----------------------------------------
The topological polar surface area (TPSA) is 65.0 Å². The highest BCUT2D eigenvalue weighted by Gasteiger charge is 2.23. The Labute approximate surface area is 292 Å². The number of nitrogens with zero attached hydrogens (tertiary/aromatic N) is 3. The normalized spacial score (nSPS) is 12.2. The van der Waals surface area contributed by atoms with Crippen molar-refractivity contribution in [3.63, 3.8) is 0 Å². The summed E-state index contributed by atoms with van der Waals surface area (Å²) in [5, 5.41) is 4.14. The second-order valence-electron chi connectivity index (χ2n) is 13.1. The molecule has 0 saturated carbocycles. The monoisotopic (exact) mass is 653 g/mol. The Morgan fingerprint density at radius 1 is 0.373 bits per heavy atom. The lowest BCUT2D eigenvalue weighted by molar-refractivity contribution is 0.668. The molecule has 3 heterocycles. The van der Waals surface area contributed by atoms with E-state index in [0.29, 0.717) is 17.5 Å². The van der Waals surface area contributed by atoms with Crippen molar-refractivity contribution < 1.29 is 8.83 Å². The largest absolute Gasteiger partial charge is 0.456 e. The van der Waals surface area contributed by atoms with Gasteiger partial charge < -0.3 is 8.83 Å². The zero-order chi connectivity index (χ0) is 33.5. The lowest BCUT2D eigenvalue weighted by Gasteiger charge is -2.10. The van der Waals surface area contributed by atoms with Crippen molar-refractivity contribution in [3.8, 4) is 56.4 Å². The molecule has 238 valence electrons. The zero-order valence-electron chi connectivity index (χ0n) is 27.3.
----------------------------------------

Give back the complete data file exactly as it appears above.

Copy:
The topological polar surface area (TPSA) is 65.0 Å². The highest BCUT2D eigenvalue weighted by Gasteiger charge is 2.23. The Labute approximate surface area is 292 Å². The number of nitrogens with zero attached hydrogens (tertiary/aromatic N) is 3. The normalized spacial score (nSPS) is 12.2. The van der Waals surface area contributed by atoms with Crippen molar-refractivity contribution in [3.63, 3.8) is 0 Å². The summed E-state index contributed by atoms with van der Waals surface area (Å²) in [5, 5.41) is 4.14. The second-order valence-electron chi connectivity index (χ2n) is 13.1. The molecule has 0 saturated carbocycles. The monoisotopic (exact) mass is 653 g/mol. The Morgan fingerprint density at radius 1 is 0.373 bits per heavy atom. The lowest BCUT2D eigenvalue weighted by molar-refractivity contribution is 0.668. The molecule has 3 heterocycles. The van der Waals surface area contributed by atoms with E-state index in [0.29, 0.717) is 17.5 Å². The van der Waals surface area contributed by atoms with Crippen molar-refractivity contribution < 1.29 is 8.83 Å². The largest absolute Gasteiger partial charge is 0.456 e. The van der Waals surface area contributed by atoms with Gasteiger partial charge < -0.3 is 8.83 Å². The zero-order chi connectivity index (χ0) is 33.5. The lowest BCUT2D eigenvalue weighted by Gasteiger charge is -2.10. The van der Waals surface area contributed by atoms with Crippen molar-refractivity contribution in [3.8, 4) is 56.4 Å². The molecule has 238 valence electrons. The zero-order valence-electron chi connectivity index (χ0n) is 27.3.